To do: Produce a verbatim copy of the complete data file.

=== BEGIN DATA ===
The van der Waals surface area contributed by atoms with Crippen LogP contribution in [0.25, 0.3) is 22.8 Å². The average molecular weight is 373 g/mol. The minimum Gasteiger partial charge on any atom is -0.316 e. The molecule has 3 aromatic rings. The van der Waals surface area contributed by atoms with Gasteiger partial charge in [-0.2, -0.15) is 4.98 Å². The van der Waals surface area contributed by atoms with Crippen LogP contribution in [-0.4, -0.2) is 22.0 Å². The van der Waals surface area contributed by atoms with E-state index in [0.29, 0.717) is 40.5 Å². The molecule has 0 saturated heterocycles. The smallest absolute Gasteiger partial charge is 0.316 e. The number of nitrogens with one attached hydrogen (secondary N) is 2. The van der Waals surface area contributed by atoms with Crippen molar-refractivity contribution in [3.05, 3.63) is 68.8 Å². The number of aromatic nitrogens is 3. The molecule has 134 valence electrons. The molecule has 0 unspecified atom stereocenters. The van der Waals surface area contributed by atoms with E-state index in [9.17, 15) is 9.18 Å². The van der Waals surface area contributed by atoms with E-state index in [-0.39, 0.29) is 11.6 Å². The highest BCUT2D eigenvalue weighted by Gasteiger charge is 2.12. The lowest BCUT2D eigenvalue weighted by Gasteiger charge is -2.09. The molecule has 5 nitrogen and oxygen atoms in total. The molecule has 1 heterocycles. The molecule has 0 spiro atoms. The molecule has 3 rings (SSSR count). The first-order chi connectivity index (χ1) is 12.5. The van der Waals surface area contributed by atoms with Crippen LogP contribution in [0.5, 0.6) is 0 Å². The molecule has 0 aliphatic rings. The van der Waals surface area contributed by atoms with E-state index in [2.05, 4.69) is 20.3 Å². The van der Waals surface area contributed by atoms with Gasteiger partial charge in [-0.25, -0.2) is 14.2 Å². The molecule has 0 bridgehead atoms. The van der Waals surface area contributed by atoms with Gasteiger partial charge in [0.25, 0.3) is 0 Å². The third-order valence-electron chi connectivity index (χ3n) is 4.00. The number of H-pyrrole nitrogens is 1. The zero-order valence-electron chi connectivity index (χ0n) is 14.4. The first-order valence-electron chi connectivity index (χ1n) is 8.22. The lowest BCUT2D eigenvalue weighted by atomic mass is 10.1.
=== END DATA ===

The van der Waals surface area contributed by atoms with Crippen LogP contribution in [0.25, 0.3) is 22.8 Å². The average molecular weight is 373 g/mol. The minimum Gasteiger partial charge on any atom is -0.316 e. The molecule has 3 aromatic rings. The van der Waals surface area contributed by atoms with Gasteiger partial charge in [-0.2, -0.15) is 4.98 Å². The van der Waals surface area contributed by atoms with Crippen LogP contribution in [-0.4, -0.2) is 22.0 Å². The van der Waals surface area contributed by atoms with E-state index in [0.29, 0.717) is 40.5 Å². The molecule has 0 saturated heterocycles. The smallest absolute Gasteiger partial charge is 0.316 e. The number of nitrogens with one attached hydrogen (secondary N) is 2. The van der Waals surface area contributed by atoms with Crippen molar-refractivity contribution in [3.05, 3.63) is 68.8 Å². The number of aromatic nitrogens is 3. The molecule has 134 valence electrons. The molecule has 0 unspecified atom stereocenters. The van der Waals surface area contributed by atoms with E-state index in [9.17, 15) is 9.18 Å². The van der Waals surface area contributed by atoms with E-state index in [-0.39, 0.29) is 11.6 Å². The highest BCUT2D eigenvalue weighted by Gasteiger charge is 2.12. The lowest BCUT2D eigenvalue weighted by Gasteiger charge is -2.09. The molecule has 5 nitrogen and oxygen atoms in total. The molecule has 1 heterocycles. The molecule has 0 spiro atoms. The molecule has 3 rings (SSSR count). The first-order chi connectivity index (χ1) is 12.5. The van der Waals surface area contributed by atoms with Crippen LogP contribution in [0.5, 0.6) is 0 Å². The molecule has 0 aliphatic rings. The van der Waals surface area contributed by atoms with E-state index in [2.05, 4.69) is 20.3 Å². The van der Waals surface area contributed by atoms with Gasteiger partial charge in [-0.25, -0.2) is 14.2 Å². The molecule has 0 bridgehead atoms. The van der Waals surface area contributed by atoms with Gasteiger partial charge in [0.25, 0.3) is 0 Å². The third-order valence-electron chi connectivity index (χ3n) is 4.00. The number of H-pyrrole nitrogens is 1. The zero-order valence-electron chi connectivity index (χ0n) is 14.4. The first-order valence-electron chi connectivity index (χ1n) is 8.22. The lowest BCUT2D eigenvalue weighted by atomic mass is 10.1.